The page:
A woman whose mother has dementia said the family were forced to go private to get a diagnosis after being told they would have to wait years on the NHS.

Melissa Williams with her mother Wendy, who was diagnosed with dementia after going private (Supplied)
Melissa Williams with her mother Wendy, who was diagnosed with dementia after going private (Supplied)

Melissa Williams said: “Initially [her mother Wendy] was told she had mild cognitive impairment (MCI) and that she wouldn’t be seen again for another five years. At this point, we knew things weren’t right and we knew that the symptoms weren’t just MCI.

“So, we sought private medical help. After some initial testing, including a PET scan, that is when she was diagnosed at the age of 59.

“We shouldn’t have had to fight so hard for a diagnosis. I hope that access to diagnosis, through something as accessible as a blood test, will be available for families in the near future so they don’t face the same difficulties we and many others experience.”

South West England continues to have the poorest outcomes of any NHS region, with diagnosis rates across the country revealing a postcode lottery for patients. The region had an average diagnosis rate of 59 per cent in the 12 months from October 2022 to September 2023, up from 57.3 per cent over the same period last year.

The two best-performing regions – North West England and North East and Yorkshire – recorded averages of 68 and 65.4 per cent respectively – also up slightly from last year.

Diagnosis rates were declining across England as a whole in the year before the pandemic, and continued to do so in 2019/20 and 2020/21.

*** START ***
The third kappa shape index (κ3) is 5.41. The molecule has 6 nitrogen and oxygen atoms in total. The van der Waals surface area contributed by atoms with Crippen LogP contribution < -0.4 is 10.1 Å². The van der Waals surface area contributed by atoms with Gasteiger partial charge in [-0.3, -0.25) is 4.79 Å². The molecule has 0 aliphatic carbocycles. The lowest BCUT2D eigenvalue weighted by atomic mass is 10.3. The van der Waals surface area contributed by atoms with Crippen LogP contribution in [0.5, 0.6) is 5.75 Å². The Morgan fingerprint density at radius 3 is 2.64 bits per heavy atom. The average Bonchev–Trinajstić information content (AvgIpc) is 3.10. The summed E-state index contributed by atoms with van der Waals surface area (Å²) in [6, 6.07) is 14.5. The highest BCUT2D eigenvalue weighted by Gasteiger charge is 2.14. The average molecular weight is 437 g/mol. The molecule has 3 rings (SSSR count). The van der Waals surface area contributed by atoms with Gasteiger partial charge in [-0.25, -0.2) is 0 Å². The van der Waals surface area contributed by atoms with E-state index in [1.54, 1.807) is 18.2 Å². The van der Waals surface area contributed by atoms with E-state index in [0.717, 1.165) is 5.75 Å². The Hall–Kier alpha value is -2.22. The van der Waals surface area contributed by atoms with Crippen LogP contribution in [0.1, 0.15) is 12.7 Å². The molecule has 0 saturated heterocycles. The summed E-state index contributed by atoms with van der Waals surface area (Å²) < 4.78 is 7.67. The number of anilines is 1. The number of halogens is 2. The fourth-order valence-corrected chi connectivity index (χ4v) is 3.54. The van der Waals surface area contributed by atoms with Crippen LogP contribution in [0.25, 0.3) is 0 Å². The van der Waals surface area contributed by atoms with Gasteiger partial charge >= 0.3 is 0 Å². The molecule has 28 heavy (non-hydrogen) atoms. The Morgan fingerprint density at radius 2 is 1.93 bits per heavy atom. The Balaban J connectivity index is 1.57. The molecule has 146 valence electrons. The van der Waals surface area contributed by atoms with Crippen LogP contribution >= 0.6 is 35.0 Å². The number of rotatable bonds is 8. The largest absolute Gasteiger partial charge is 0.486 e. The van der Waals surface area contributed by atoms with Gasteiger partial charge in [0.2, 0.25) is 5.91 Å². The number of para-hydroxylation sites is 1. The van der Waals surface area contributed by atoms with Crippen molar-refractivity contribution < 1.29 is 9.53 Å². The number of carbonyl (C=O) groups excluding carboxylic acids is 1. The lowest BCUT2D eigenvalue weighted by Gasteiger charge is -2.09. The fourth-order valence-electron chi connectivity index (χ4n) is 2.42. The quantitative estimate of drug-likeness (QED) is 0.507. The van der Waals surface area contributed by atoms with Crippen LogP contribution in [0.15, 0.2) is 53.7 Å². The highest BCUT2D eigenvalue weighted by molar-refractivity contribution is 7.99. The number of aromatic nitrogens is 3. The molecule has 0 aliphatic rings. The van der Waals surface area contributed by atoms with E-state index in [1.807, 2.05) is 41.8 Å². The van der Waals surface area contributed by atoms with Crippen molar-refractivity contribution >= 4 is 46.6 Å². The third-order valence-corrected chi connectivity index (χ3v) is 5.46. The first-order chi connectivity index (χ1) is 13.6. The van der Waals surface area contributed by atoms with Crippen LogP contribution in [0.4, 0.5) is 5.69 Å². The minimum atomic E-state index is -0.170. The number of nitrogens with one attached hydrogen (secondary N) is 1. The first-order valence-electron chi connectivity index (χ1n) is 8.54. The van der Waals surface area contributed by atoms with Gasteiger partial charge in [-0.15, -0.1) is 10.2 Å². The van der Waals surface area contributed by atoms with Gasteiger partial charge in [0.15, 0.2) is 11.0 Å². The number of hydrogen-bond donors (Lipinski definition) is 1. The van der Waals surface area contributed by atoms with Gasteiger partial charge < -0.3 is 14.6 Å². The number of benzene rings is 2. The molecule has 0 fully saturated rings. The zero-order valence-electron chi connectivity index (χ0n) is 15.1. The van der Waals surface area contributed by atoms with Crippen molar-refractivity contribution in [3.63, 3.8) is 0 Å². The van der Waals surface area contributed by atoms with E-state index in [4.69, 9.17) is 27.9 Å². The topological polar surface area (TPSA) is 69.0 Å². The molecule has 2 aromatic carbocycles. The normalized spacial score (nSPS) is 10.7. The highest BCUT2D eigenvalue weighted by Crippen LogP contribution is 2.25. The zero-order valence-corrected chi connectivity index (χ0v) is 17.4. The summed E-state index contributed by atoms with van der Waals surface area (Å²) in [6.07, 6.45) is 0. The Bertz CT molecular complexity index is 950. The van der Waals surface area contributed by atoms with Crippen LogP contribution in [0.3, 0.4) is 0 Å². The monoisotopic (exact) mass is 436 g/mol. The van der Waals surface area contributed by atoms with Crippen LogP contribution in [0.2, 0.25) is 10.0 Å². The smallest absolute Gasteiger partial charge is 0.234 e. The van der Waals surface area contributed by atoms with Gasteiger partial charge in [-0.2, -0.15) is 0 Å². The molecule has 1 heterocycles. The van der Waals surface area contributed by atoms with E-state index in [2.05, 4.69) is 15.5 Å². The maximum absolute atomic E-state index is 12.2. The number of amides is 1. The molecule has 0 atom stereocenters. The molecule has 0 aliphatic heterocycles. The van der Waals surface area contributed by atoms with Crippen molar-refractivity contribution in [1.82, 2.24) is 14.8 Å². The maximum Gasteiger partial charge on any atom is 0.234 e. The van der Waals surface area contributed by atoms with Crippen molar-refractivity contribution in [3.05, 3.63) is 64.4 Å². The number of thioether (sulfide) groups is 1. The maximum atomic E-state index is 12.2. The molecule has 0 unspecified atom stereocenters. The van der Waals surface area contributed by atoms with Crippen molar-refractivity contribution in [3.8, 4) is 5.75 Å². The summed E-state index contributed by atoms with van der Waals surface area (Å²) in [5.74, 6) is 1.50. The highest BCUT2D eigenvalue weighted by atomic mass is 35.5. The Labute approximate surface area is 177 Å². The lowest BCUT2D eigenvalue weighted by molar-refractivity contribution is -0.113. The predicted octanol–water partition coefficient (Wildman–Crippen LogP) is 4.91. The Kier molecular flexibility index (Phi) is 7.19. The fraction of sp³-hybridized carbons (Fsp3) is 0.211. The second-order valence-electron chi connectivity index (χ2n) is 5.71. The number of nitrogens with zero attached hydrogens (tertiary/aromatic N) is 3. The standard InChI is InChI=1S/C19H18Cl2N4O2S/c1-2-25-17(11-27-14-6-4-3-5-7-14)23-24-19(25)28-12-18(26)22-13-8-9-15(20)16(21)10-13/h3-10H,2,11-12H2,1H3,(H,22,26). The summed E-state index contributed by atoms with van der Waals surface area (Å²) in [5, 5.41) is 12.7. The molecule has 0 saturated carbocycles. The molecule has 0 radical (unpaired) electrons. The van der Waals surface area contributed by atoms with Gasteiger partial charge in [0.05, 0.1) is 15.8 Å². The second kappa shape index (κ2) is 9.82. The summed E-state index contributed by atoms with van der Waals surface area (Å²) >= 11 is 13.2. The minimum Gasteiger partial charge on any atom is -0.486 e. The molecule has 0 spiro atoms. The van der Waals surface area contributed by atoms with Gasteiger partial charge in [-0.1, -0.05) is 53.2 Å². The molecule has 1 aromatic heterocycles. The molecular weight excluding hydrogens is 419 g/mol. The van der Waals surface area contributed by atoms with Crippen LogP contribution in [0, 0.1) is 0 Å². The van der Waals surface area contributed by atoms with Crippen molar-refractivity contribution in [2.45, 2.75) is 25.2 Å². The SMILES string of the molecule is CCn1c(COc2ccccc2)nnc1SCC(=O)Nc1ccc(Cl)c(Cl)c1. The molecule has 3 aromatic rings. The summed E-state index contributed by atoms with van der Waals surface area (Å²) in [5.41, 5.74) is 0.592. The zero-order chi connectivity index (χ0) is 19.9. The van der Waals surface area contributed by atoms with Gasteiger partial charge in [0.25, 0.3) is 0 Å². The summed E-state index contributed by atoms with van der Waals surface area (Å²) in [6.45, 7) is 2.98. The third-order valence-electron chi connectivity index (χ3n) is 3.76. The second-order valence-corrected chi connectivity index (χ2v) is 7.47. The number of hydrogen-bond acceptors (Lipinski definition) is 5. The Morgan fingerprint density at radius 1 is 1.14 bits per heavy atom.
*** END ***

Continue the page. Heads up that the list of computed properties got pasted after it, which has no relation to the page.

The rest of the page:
The rate remains below target, although it improved slightly this year, with data showing it was up from 62.1 per cent to 64.3 per cent in September. The latest data, for November, showed the rate had climbed to 64.7 per cent.

The government has pledged to double funding for dementia research (iStock)
The government has pledged to double funding for dementia research (iStock)

James White, head of national influencing at Alzheimer’s Society, said the diagnosis rate had been slow to recover after hitting a five-year low during the pandemic. He said that the government must urgently make dementia a priority by investing in social care.

Paul Edwards, director of clinical services at Dementia UK, said the true number of people living with the disease is likely to be much higher than the NHS estimate because under-65s are not included in the figures.

He added that, unless post-diagnostic support for people living with dementia forms a key pillar of the Major Conditions Strategy, people will keep falling between the gaps.

“The consequence of which means more families will struggle to cope with issues which can be very complex issues on their own,” he said.

A Department of Health and Social Care spokesperson said the government is working to identify and treat more people living with dementia, and to provide potential new treatments as they become available.

“Alongside this, we are doubling the funding for dementia research to £160m a year by 2024/25,” the spokesperson added.